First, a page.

Norwegian chemicals group Yara announced today that it’s building a battery-powered ship that will be able to drive itself by 2020. It says the new container vessel will replace 40,000 of the diesel truck journeys it makes hauling fertilizer from its plant to ports every year.
The new ship, named the Yara Birkeland, is a zero-emissions vehicle developed with shipping technology company Kongsberg. The ship will begin operations as a manned vessel next year, move to remote operation in 2019, and be capable of fully autonomous travel in 2020.
All sorts of self-driving vehicles are popping up in global cargo supply chains. In Singapore, autonomous trucks haul containers between terminals at one of the world’s busiest ports. In Europe, a continent-wide project is underway to introduce self-driving trucks that will haul cargo from ports across land borders. Rolls-Royce is also working on what it calls “intelligent ships” that will hit the water by the end of the decade.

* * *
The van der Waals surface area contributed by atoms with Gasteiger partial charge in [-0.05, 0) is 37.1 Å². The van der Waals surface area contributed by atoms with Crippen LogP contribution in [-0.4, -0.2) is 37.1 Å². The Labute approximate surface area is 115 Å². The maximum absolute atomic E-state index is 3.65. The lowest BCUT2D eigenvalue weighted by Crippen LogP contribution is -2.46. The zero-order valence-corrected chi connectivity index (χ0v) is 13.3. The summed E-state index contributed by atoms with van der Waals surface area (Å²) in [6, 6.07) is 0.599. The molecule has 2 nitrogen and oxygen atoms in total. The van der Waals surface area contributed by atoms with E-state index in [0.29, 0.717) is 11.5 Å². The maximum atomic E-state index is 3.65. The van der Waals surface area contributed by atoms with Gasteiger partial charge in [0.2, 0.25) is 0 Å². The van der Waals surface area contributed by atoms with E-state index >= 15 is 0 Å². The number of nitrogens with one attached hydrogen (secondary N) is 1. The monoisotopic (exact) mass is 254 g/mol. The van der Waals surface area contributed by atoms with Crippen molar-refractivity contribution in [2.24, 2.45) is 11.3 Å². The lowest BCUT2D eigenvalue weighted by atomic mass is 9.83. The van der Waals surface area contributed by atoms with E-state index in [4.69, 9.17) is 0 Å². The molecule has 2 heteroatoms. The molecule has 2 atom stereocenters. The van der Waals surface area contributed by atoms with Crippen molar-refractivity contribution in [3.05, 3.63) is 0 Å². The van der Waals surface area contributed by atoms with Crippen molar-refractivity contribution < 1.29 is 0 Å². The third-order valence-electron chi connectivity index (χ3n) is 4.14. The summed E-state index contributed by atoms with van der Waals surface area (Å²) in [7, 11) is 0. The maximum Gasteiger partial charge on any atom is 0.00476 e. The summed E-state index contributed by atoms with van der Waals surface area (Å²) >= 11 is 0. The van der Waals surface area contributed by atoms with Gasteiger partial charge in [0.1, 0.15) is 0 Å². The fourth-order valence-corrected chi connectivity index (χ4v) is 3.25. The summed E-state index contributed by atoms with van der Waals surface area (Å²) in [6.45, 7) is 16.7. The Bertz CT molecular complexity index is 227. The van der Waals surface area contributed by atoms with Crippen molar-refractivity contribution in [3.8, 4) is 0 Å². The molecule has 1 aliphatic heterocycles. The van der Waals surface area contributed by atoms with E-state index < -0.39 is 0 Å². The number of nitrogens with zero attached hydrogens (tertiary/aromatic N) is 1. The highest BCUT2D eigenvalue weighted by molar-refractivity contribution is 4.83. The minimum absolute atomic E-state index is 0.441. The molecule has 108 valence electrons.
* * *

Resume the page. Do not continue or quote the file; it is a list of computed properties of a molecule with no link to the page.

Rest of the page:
Autonomous ships minimize piracy risks by putting fewer lives in danger at sea. Shipping goods by sea also generally emits less carbon compared with road and air routes—Yara’s electric vessel will cut freight emissions even further. Increasingly sophisticated freight technology also opens up the logistics sector to new players: Chief among them are mega-retailers like Amazon, which is devising ways to control all aspects of how its packages get delivered.
Correction: A previous version of this story said the ship would transport ammonia and other chemicals.